I'm not really quite sure how to review this book. I'm not good at writing reviews, first of all, and particularly for a book like this, which I thougI'm not really quite sure how to review this book. I'm not good at writing reviews, first of all, and particularly for a book like this, which I thought was amazing and which I loved, it's even harder. I will caveat by saying that I am not going to do this book justice by any means here.
The story is about Moloka'i, an island off the coast of Maui, and in particular, an isolated settlement called Kalaupapa, where for decades, people who contracted leprosy - Hansen's disease - were sent. They were taken away from family and friends and essentially imprisoned there. The book follows Rachel Kalama, a little girl who is dragged away from her family at the age of seven, and shipped to Kalaupapa. We see her whole life, see the settlement and its people through her eyes, and learn so much about Hawaii's culture along the way.
This book caused me to smile, to laugh, and so many times, to tear up. I had to put it down at some parts because I just couldn't take any more. But I picked it up again almost right away because I had to know what happens next.
I was extremely engrossed in the book, in the world that Brennert created, or, more accurately, brought back to life. Everytime I surfaced back to real life, it was a shock, and when it finally ended, I had a really hard time extricated myself from its world.
The writing is simple, nothing over the top, but it's emotional and it really just paints a picture in front of your eyes. I also really liked the Author's Note at the end, with a bunch of books for readers who were interested in learning more, as well as the 'Get to Know the History' section which highlighted real people from Moloka'i along with some of their words.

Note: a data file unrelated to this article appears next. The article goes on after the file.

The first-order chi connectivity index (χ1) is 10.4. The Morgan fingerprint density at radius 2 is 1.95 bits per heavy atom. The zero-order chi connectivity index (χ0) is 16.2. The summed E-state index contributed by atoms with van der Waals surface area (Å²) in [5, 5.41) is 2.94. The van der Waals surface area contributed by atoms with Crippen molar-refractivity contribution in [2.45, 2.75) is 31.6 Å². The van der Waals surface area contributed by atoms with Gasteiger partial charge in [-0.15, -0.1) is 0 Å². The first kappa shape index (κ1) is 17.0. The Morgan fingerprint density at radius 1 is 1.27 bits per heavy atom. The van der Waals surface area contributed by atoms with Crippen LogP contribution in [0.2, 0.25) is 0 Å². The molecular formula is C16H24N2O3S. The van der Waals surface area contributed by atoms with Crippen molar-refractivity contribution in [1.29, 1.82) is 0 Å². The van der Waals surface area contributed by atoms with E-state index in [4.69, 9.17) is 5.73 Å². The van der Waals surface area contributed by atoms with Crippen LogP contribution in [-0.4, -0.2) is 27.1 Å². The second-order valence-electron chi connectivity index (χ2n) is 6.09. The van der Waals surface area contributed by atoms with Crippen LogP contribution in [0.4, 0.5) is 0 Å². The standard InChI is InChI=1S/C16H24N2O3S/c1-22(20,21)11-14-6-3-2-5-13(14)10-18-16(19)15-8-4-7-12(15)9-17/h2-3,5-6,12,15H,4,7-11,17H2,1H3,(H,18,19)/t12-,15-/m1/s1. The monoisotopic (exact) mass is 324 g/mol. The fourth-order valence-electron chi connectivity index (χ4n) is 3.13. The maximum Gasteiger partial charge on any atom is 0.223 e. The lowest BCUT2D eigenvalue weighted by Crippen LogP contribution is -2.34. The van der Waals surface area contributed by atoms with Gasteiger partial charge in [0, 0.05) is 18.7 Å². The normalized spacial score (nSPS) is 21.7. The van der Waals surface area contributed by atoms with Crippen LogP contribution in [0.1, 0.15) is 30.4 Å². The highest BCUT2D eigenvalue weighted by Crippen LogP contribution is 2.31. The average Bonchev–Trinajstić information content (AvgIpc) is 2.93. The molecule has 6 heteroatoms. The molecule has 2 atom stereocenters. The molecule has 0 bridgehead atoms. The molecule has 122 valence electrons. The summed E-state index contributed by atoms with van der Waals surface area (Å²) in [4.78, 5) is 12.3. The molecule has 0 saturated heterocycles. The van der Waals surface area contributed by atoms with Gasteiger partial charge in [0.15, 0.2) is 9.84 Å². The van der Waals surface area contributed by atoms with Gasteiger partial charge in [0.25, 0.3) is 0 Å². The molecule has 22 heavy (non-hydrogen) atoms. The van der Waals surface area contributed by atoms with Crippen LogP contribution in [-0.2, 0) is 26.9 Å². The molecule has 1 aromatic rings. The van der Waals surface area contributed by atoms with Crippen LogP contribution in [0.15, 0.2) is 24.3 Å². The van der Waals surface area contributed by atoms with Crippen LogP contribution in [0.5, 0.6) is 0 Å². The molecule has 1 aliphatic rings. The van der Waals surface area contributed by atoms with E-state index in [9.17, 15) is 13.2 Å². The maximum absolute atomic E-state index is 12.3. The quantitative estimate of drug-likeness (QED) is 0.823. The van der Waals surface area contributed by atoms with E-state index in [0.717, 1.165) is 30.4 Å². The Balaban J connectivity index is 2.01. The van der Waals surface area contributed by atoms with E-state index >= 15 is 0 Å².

Five stars, in my favorites, and definitely recommended!...more
Never judge a book by its cover. That is the oft-repeated mantra, which can be applied not just to literature, but to many other subjects.
In this caseNever judge a book by its cover. That is the oft-repeated mantra, which can be applied not just to literature, but to many other subjects.
In this case, even though I really wanted to read the book, the cover just blew me away. To me, it's a perfect representation of what the story is about: power, opulence, beauty, sensuality, and, above all, a need to step beyond the confines of a well-defined, though rather ill-fitting, role.
The woman on the cover is showing herself but only partially - her face is still hidden. And that was how I saw Mehrunnisa.
I never really knew the stories of the Mughal empire. Growing up in the U.S., it was not exactly a subject given much, if any, gravity. So, I knew about the Taj Mahal and about Shah Jahan and his beloved Mumtaz Mahal, but not much beyond that. Then, I heard about The Twentieth Wife (the first in the two-book series) from Amulya Malladi's website. Intrigued, I read the first chapter online and was instantly hooked.
Both books follow Mehrunnisa, or, as she is more popularly known, Nur Jahan, throughout her life, from the unique circumstances of her birth through to her reign over the empire.
This books starts after Mehrunnisa arrives into the imperial zenana as Emperor Jahangir's twentieth wife. We follow her as she establishes her power over the Emperor and over his kingdom. We see how, as a friend so eloquently put it, her strength becomes her weakness, and eventually, her downfall; a strong, aggressive, cunning woman whose actions changed the course of history becomes a mere line in history books.
The imagery in this book is absolutely delicious. The lives of the royals: the majesty, the opulence, the splendor - all of it is depicted in vivid detail, allowing the reader to see it all, to actually be there. Oh, and the romance:
"He moved closer to Mehrunnisa's back and went to sleep. Heat hung inside the apartment, the punkah did little but spin the air around the room, but Jahangir could only close his eyes when some part of him was against her. They would each wake many times at night to find sweat thickly matted between their skins, but half-asleep they would wipe it away, find another position in which to lay their bodies, another place in which they made contact. An arm, a leg flung across, a shoulder lodged against a hip, even fingers touching, it did not matter, touch they had to."
Overall, this book was a much slower read compared to The Twentieth Wife. I think there was just a lot more to take in in this one.
Never having been a fan of historical fiction, these two books definitely changed my perception. It was interesting to learn about the treachery, the friendships forged, alliances broken, the campaigns, the wars, the tireless work of a ruler controlling a vast land.
I hope Indu Sundaresan writes more and I'm off to learn as much as I can about Nur Jahan.
Note: Although the author claims to have followed history very closely, there is some leeway she has allowed herself in constructing the story. Being a work of fiction, this artistic license is to be expected....more